Crowds in Union Jack suits gather for Philip's memorial service

Crowds in Union Jack suits gather for Philip's memorial service

Royal fans line the streets for Philip: Crowds waving flags and banners travel hundreds of miles to gather outside Westminster Abbey from the early hours ahead of memorial service

  • Queen has been determined to travel to London to mark long and productive life of husband Philip 
  • Today is monarch’s first major public engagement away from Windsor Castle in nearly six months 
  • Royal aides say monarch has been ‘actively involved’ in plans for the service at Westminster Abbey 
  • Prince Andrew will attend but Duke and Duchess of Sussex are not returning from US for the service 

Royal super fans travelled hundreds of miles in the early hours to line the capital’s streets with flags and banners this morning in anticipation of the service of thanksgiving for the Duke of Edinburgh.

Some 1,800 people are expected to attend the memorial at Westminster Abbey, with millions more tuning in to the BBC’s broadcast at home.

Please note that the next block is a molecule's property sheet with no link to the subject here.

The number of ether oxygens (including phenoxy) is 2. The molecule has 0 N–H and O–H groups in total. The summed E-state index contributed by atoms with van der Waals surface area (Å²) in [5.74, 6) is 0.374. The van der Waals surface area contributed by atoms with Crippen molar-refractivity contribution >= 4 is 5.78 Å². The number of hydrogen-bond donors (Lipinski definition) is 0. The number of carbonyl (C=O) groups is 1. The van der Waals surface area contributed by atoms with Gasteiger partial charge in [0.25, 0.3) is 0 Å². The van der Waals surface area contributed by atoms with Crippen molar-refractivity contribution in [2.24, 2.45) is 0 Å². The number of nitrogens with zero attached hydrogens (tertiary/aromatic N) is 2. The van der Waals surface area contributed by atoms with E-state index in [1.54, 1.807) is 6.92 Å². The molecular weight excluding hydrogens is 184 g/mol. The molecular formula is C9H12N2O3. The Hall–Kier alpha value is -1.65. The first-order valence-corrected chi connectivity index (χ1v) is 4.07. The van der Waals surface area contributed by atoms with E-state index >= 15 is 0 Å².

Meanwhile, a small crowd also gathered outside the central London church, with some supporters wearing colourful Union Jack-themed outfits. 

Around 50 people congregated beside barriers near the entrance to the abbey in an attempt to catch a glimpse of royal family members making their way inside. 

Royal enthusiast John Loughrey, 67, has been waiting outside the venue since 6.30am for Philip’s memorial service.

He said: ‘It’s the funeral he never had because when he died the country was still in lockdown.

‘I wanted to go but I and others respected the Queen’s wishes not to turn up so I stayed at home and watched the service on television. Although I did lay flowers later at Buckingham Palace and Windsor Castle.

‘It was really sad to see the Queen sitting by herself with a Covid mask on having to mourn by herself without members of her family.

‘That’s why I and many others are here today, to support the Queen and the Royal family. She’s had a tough time in her 70th Jubilee losing her husband and her soul mate.

‘But I think it’s also important to show the Duke the respect he deserves because he was an inspiration to his country and to his people.’ 

Royal superfans lined the capital’s streets with flags and banners this morning in anticipation of the service of thanksgiving for the Duke of Edinburgh